Transcendentalism Project Ideas

Instructor: Christopher Muscato

Chris has a master's degree in history and teaches at the University of Northern Colorado.

Transcendentalism reflects an important era in American intellectual history, but it can be difficult for many students to fully grasp. These project ideas can help them explore the ideas of transcendentalism in greater depth.


Transcendentalism emerged in the early-mid 19th century as a distinctly American philosophy that melded emotion with reason in the pursuit of individualism and moral self-sufficiency. While many students see the 19th century as a period in which not much happens between the Louisiana Purchase and Civil War, this was a period of incredible intellectual flourishing. The following project ideas can help your students delve deeper into this philosophical movement in American history. These projects are intended for higher-level students but are also designed to be easily adaptable to fit into other classrooms.

Living History

Start by assigning each student a transcendentalist thinker from US history (if your class is very large, you can consider expanding this into related movements like Romanticism). The list of names should include figures like Henry David Thoreau, Ralph Waldo Emerson, Frederic Henry Hedge, Margaret Fuller, and Elizabeth Palmer Peabody. Students will take time to research their historical figure, learning about their life, philosophy, accomplishments, and contributions to transcendentalism. Eventually, you will host a living history day in class in which each student will present a short skit introducing themselves as their historical figure. Whether or not you ask them to come in costume depends on the preferences and resources of your class.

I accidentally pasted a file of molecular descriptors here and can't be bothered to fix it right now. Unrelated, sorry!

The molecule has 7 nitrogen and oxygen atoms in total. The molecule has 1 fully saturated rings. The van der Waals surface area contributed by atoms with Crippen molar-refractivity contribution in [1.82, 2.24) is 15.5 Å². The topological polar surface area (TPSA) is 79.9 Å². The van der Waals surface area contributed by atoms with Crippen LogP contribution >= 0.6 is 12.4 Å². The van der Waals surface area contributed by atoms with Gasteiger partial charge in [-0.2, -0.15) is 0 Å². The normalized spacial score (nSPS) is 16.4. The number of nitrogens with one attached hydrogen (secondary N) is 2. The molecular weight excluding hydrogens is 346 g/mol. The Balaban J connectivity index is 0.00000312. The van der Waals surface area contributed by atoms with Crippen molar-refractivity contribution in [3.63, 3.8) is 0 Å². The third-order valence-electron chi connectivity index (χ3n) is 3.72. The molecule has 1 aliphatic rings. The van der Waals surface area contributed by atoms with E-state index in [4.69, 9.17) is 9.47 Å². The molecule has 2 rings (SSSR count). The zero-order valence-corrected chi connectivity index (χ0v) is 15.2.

• Materials: List of transcendentalists, costume and prop supplies as desired

Edited Transcendentalist Volume

Provide students with a substantial reading list containing the names of books, articles, editorials, and other literature (short stories, poems, etc.) associated with transcendentalism. Over a long period of time, students will work through as much of this list as they can (or as much as you feel comfortable asking them to) in order to gain a deep understanding of transcendentalism.

Ultimately, you will ask students to demonstrate their knowledge by compiling great works together into an edited text that explores the ideas of transcendentalism. Students will select chapters from books, articles, poems, or passages from the works they read and organize them by themes and ideas. You can ask students to either put together an actual copy of their edited volume of transcendentalist ideas, or simply write out the table of contents that lists their selections and organization of these works. In addition, students will write an introduction to their edited text that summarizes the history of the movement, presents the major themes, and explains their choices in selecting and editing the works in this edited volume.

If you wish to expand upon this, you can also ask students to research, identify, and incorporate documents from related movements like the Second Great Awakening, Romanticism, and abolitionism into their edited volumes. This could also include a wider range of literary texts like poems and short stories that were published as part of the intellectual renaissance in the time.

  • Materials: Reading list, access to transcendentalist works, writing/typing/printing supplies as desired

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